In one aspect of the present invention, a laminated pizza crust is produced by resting a formulated dough mixture, cutting the dough, rolling the dough into a sheet, extruding high-melt margarine on to the sheet and folding the dough over the margarine to form a fatted dough, stretching the fatted dough, piling the fatted dough onto itself to create several layers, stretching the dough a second time, piling and rolling the dough again, stretching the dough a final time to a predetermined thickness, puncturing (docking) the dough sheet, cutting the dough sheet into pre-determined pizza shapes, and finally baking the shapes. The baked, laminated crusts can be topped with pizza ingredients and frozen. Upon reheating by the consumer in either the microwave or a conventional oven, the crust exhibits an improved texture, flakiness, and flavor.
In another aspect of the present invention, an apparatus for making pizza crusts includes a mixer for combining ingredients into a dough, a roller for rolling the dough into a sheet, a folder for incorporating a layer of margarine into the sheet, a first stretcher for rolling the sheet, a first piler for layering the sheet to create a first layered sheet, a second stretcher for rolling said first layered sheet, a second piler for layering said first layered sheet to create a second layered sheet, a third stretcher for rolling the second layered sheet, cutters for dividing the second layered sheet into pieces, a docker for puncturing holes in the pieces, and at least one oven for baking the pieces.
These and other features and advantages of the invention will become apparent upon the review of the following detailed description of the presently preferred embodiments of the invention, taken in conjunction with the appended figures.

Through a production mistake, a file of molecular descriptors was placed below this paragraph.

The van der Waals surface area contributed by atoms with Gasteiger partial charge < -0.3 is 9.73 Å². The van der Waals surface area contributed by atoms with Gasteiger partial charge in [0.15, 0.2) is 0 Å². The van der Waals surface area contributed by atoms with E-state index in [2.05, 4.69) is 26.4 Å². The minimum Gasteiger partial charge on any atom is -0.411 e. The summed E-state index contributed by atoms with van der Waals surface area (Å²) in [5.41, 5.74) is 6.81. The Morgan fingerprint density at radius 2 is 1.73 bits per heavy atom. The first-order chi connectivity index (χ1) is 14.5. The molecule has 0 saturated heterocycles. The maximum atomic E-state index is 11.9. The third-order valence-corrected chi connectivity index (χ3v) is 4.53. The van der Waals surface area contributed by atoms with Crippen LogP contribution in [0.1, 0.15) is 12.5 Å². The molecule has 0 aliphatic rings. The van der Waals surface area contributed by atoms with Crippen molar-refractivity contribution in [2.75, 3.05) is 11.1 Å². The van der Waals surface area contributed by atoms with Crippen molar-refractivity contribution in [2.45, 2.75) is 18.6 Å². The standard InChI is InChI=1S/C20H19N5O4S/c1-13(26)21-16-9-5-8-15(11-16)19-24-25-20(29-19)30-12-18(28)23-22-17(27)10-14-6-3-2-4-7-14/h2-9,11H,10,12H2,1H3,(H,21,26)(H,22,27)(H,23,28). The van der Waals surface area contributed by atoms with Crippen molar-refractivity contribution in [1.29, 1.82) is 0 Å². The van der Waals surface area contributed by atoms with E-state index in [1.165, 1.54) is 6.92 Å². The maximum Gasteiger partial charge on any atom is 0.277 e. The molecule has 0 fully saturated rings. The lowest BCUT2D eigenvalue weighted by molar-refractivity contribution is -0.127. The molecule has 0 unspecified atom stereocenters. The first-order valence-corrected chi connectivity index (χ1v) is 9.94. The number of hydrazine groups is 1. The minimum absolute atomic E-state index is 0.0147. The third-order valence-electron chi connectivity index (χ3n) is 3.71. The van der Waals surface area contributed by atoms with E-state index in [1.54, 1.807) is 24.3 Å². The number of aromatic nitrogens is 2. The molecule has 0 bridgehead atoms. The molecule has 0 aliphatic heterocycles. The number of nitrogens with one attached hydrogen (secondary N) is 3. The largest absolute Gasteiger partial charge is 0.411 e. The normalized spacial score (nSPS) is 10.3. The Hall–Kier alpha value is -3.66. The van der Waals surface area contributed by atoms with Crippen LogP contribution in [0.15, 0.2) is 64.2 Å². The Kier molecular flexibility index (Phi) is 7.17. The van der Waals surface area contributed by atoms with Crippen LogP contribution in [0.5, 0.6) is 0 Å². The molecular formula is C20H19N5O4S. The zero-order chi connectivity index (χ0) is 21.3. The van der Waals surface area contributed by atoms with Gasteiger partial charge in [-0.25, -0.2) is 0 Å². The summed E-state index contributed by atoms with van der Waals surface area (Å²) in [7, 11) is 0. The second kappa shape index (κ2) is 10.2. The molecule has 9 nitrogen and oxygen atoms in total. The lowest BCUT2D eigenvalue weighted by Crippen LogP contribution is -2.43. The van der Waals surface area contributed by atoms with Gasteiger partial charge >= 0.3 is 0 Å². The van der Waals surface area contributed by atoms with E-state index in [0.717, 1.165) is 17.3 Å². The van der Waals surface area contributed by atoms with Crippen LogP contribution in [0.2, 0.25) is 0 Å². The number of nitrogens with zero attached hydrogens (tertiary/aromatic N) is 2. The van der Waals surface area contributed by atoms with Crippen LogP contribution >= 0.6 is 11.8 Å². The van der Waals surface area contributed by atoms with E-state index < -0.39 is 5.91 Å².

The invention will be explained with reference to the drawings, in which:
FIG. 1 shows a high-level flowchart of the process for making the pizza crust of the present invention.
FIG. 2 shows a high-level flowchart of the process for producing the dough mixture used in the present invention.
FIG. 3 shows a detailed flowchart of the sheeting and laminating process used in the present invention.
In accordance with the present invention, the method for making the laminated pizza crust is shown generally in FIG. 1. After ingredients for the dough are mixed (10-11), the dough is allowed to rest a period of time (12). After this resting period, a sheeting and laminating process (13) is performed on the rested dough to produce a layered sheet of dough and fat. When the laminated dough is of the proper thickness and comprises the desired number of layers, the dough is "docked" or punctured with holes to prevent ballooning of the dough, and cut into pizza-sized portions (14). Finally, the portions are baked in ovens (15).